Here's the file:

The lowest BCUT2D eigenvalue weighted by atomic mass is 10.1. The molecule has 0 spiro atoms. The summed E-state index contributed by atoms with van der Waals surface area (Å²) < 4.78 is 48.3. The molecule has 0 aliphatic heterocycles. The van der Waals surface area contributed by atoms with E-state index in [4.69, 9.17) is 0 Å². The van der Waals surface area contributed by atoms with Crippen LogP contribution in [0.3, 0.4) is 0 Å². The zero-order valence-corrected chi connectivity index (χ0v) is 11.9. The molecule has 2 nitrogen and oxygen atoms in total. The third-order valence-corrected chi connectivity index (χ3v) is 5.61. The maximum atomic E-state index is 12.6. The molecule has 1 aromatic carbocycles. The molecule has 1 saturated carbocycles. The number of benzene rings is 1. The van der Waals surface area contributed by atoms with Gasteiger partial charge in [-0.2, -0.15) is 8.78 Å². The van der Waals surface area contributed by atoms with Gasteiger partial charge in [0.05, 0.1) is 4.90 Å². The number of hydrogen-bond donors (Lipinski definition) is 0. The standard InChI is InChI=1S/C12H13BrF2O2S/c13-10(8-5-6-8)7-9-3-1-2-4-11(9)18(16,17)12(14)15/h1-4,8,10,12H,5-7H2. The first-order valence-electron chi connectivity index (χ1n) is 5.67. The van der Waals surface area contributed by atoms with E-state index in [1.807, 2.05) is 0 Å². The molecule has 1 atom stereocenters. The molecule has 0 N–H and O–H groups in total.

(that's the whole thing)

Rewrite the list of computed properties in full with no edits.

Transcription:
The lowest BCUT2D eigenvalue weighted by atomic mass is 10.1. The molecule has 0 spiro atoms. The summed E-state index contributed by atoms with van der Waals surface area (Å²) < 4.78 is 48.3. The molecule has 0 aliphatic heterocycles. The van der Waals surface area contributed by atoms with E-state index in [4.69, 9.17) is 0 Å². The van der Waals surface area contributed by atoms with Crippen LogP contribution in [0.3, 0.4) is 0 Å². The zero-order valence-corrected chi connectivity index (χ0v) is 11.9. The molecule has 2 nitrogen and oxygen atoms in total. The third-order valence-corrected chi connectivity index (χ3v) is 5.61. The maximum atomic E-state index is 12.6. The molecule has 1 aromatic carbocycles. The molecule has 1 saturated carbocycles. The number of benzene rings is 1. The van der Waals surface area contributed by atoms with Gasteiger partial charge in [-0.2, -0.15) is 8.78 Å². The van der Waals surface area contributed by atoms with Gasteiger partial charge in [0.05, 0.1) is 4.90 Å². The number of hydrogen-bond donors (Lipinski definition) is 0. The standard InChI is InChI=1S/C12H13BrF2O2S/c13-10(8-5-6-8)7-9-3-1-2-4-11(9)18(16,17)12(14)15/h1-4,8,10,12H,5-7H2. The first-order valence-electron chi connectivity index (χ1n) is 5.67. The van der Waals surface area contributed by atoms with E-state index in [1.807, 2.05) is 0 Å². The molecule has 1 atom stereocenters. The molecule has 0 N–H and O–H groups in total.